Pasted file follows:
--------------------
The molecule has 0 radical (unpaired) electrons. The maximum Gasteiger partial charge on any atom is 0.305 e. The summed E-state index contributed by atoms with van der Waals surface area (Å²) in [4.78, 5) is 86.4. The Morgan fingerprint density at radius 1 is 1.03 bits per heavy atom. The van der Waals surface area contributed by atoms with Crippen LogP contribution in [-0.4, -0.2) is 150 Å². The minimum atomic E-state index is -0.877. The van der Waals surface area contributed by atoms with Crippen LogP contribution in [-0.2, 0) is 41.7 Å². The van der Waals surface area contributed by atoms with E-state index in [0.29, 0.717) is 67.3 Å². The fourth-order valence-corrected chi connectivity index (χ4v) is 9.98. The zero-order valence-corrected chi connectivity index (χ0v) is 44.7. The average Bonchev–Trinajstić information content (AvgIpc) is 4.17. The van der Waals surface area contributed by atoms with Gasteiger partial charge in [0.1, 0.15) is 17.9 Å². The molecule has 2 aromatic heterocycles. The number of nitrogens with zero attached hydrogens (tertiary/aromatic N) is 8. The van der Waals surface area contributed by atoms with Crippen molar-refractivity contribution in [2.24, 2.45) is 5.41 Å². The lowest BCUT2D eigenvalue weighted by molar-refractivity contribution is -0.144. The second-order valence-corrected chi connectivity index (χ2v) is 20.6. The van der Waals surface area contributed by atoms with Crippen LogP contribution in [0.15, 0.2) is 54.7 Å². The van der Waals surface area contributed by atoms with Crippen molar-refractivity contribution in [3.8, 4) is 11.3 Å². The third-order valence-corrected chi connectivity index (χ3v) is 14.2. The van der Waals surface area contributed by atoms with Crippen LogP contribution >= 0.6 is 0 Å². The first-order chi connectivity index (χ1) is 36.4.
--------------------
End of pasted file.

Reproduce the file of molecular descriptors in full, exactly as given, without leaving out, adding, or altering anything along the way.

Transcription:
The molecule has 0 radical (unpaired) electrons. The maximum Gasteiger partial charge on any atom is 0.305 e. The summed E-state index contributed by atoms with van der Waals surface area (Å²) in [4.78, 5) is 86.4. The Morgan fingerprint density at radius 1 is 1.03 bits per heavy atom. The van der Waals surface area contributed by atoms with Crippen LogP contribution in [-0.4, -0.2) is 150 Å². The minimum atomic E-state index is -0.877. The van der Waals surface area contributed by atoms with Crippen LogP contribution in [-0.2, 0) is 41.7 Å². The van der Waals surface area contributed by atoms with E-state index in [0.29, 0.717) is 67.3 Å². The fourth-order valence-corrected chi connectivity index (χ4v) is 9.98. The zero-order valence-corrected chi connectivity index (χ0v) is 44.7. The average Bonchev–Trinajstić information content (AvgIpc) is 4.17. The van der Waals surface area contributed by atoms with Gasteiger partial charge in [0.1, 0.15) is 17.9 Å². The molecule has 2 aromatic heterocycles. The number of nitrogens with zero attached hydrogens (tertiary/aromatic N) is 8. The van der Waals surface area contributed by atoms with Crippen molar-refractivity contribution in [2.24, 2.45) is 5.41 Å². The lowest BCUT2D eigenvalue weighted by molar-refractivity contribution is -0.144. The second-order valence-corrected chi connectivity index (χ2v) is 20.6. The van der Waals surface area contributed by atoms with Crippen LogP contribution in [0.15, 0.2) is 54.7 Å². The van der Waals surface area contributed by atoms with Crippen molar-refractivity contribution in [3.8, 4) is 11.3 Å². The third-order valence-corrected chi connectivity index (χ3v) is 14.2. The van der Waals surface area contributed by atoms with Crippen LogP contribution >= 0.6 is 0 Å². The first-order chi connectivity index (χ1) is 36.4.